While the federal government has remained relatively steadfast in its cannabis prohibition laws, state and local governments have been more willing to embrace legal cannabis.
Currently, a total of 18 states have legalized recreational marijuana and 36 states have implemented medicinal marijuana programs. Click here to view the weed legal map outlining to what degree cannabis is legal in all 50 states.
One year after Washington and Colorado became the first states to pass ballot initiatives legalizing recreational marijuana, the Justice Department issued the Cole Memorandum in 2013. In it, the federal government made clear its intention to keep cannabis federally illegal but not to prosecute cannabis cultivators, sellers, and users operating inside the borders of states with legal marijuana programs. Five years later, then-Attorney General and vocal prohibition advocate Jeff Sessions, rescinded the Cole Memorandum, leaving the future of recreational cannabis to potentially go up in smoke.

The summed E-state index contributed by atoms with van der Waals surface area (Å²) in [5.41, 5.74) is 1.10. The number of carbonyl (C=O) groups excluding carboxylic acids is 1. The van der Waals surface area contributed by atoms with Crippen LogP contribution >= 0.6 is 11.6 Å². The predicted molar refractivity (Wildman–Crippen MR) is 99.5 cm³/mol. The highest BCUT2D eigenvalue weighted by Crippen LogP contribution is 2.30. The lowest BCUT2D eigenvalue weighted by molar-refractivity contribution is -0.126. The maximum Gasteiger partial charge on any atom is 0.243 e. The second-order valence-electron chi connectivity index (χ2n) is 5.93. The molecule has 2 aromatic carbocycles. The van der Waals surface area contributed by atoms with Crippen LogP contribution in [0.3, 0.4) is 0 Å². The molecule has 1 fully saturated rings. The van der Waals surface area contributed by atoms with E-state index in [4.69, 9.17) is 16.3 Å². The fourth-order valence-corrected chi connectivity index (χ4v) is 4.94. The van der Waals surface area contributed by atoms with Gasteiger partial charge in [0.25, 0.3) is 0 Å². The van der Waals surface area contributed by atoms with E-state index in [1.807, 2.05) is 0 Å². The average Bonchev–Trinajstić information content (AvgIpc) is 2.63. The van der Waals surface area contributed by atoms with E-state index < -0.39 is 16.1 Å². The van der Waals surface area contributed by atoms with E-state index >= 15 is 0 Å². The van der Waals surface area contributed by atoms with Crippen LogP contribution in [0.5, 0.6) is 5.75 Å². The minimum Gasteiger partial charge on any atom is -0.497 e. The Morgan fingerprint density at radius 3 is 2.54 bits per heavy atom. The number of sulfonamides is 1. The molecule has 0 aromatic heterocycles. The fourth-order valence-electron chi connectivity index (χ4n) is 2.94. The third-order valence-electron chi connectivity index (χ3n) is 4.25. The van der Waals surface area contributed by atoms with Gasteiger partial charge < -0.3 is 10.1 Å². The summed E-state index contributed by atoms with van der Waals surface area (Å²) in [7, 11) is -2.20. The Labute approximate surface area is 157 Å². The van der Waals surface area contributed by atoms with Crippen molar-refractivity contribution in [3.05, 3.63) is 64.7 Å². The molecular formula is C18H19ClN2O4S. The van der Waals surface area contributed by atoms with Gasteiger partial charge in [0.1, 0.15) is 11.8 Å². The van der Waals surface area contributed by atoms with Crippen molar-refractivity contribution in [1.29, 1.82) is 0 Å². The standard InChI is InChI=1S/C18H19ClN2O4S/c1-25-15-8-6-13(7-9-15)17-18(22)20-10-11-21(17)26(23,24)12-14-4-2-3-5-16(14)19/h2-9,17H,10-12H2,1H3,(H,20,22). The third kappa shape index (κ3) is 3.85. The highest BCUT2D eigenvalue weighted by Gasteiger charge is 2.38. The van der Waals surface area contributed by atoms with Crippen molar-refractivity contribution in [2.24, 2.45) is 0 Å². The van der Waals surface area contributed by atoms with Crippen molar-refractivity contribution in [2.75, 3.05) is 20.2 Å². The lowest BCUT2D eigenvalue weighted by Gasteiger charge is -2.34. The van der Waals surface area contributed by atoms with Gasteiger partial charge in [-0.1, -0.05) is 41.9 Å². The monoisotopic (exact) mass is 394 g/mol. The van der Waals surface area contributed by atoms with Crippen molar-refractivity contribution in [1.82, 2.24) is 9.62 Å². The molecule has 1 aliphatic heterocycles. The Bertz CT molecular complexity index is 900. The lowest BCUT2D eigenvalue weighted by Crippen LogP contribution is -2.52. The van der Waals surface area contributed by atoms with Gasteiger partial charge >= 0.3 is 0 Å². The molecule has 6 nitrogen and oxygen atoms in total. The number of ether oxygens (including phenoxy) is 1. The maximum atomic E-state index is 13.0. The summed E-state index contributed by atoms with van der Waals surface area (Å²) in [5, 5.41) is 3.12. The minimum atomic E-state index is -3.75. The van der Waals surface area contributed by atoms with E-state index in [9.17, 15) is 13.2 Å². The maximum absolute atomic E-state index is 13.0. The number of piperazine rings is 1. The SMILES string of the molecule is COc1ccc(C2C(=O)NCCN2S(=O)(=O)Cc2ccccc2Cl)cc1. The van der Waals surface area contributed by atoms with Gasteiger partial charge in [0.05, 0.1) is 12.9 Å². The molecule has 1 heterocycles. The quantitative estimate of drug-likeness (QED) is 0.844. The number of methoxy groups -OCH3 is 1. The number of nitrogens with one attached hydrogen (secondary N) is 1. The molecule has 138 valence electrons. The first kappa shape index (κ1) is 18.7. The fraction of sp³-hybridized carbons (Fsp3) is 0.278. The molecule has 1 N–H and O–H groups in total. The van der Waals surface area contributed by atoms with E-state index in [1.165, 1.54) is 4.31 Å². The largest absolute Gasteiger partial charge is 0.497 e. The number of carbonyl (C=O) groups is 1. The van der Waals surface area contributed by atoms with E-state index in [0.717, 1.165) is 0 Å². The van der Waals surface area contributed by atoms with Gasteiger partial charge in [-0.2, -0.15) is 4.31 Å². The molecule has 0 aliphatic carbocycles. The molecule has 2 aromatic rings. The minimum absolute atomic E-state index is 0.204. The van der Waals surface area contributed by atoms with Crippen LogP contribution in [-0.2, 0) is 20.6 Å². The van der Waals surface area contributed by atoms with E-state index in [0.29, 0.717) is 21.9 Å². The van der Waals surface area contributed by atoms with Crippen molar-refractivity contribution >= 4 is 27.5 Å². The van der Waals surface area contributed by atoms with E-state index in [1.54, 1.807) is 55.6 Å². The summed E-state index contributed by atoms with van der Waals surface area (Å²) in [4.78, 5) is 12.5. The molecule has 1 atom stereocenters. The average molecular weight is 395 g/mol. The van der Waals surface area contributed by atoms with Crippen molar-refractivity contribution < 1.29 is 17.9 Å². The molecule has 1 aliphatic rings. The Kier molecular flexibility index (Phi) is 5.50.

Fortunately, the Justice Department has generally declined to pursue marijuana cases where people are operating in compliance with state laws. However, this illustrates the fragility of state-enforced cannabis freedoms so long as marijuana remains federally illegal.
Traveling With CBD
Cannabis laws and regulations vary dramatically from state to state, therefore, traveling domestically with marijuana gets complicated. Thanks to the 2018 Farm Bill, bringing hemp-derived CBD on vacation won’t result in legal trouble.
Since hemp is federally legal, bringing CBD on a plane in stored luggage or carry-ons are allowed as long as it doesn’t violate other rules established by the TSA. For example, CBD-infused liquids must be under three ounces.
International travel becomes substantially more complex and will heavily depend on the destination. Even in places like the European Union, where hemp-derived CBD is mostly legal, their formal definition of hemp may exclude a particular legal CBD product bought in the states. Always research the laws of your destination country before traveling internationally with any cannabis product.
Traveling With THC